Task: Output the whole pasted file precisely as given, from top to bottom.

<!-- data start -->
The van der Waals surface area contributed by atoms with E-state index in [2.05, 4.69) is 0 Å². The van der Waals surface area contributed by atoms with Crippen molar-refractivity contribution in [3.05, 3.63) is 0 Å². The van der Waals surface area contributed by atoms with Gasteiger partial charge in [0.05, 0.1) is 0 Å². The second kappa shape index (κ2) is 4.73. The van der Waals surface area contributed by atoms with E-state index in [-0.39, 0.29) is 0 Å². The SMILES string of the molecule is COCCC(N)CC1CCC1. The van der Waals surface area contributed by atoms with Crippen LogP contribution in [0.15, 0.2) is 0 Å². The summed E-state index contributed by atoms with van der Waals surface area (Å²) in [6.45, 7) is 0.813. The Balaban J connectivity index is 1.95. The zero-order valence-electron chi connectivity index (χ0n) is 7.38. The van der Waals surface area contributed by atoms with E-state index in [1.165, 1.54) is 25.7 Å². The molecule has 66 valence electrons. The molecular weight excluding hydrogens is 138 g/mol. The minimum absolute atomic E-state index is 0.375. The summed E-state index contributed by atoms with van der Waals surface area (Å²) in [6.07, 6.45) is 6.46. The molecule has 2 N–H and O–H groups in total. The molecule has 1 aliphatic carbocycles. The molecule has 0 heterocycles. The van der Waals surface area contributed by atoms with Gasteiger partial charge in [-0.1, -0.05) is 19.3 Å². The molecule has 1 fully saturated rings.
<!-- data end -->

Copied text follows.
The van der Waals surface area contributed by atoms with E-state index in [2.05, 4.69) is 0 Å². The van der Waals surface area contributed by atoms with Crippen molar-refractivity contribution in [3.05, 3.63) is 0 Å². The van der Waals surface area contributed by atoms with Gasteiger partial charge in [0.05, 0.1) is 0 Å². The second kappa shape index (κ2) is 4.73. The van der Waals surface area contributed by atoms with E-state index in [-0.39, 0.29) is 0 Å². The SMILES string of the molecule is COCCC(N)CC1CCC1. The van der Waals surface area contributed by atoms with Crippen LogP contribution in [0.15, 0.2) is 0 Å². The summed E-state index contributed by atoms with van der Waals surface area (Å²) in [6.45, 7) is 0.813. The Balaban J connectivity index is 1.95. The zero-order valence-electron chi connectivity index (χ0n) is 7.38. The van der Waals surface area contributed by atoms with E-state index in [1.165, 1.54) is 25.7 Å². The molecule has 66 valence electrons. The molecular weight excluding hydrogens is 138 g/mol. The minimum absolute atomic E-state index is 0.375. The summed E-state index contributed by atoms with van der Waals surface area (Å²) in [6.07, 6.45) is 6.46. The molecule has 2 N–H and O–H groups in total. The molecule has 1 aliphatic carbocycles. The molecule has 0 heterocycles. The van der Waals surface area contributed by atoms with Gasteiger partial charge in [-0.1, -0.05) is 19.3 Å². The molecule has 1 fully saturated rings.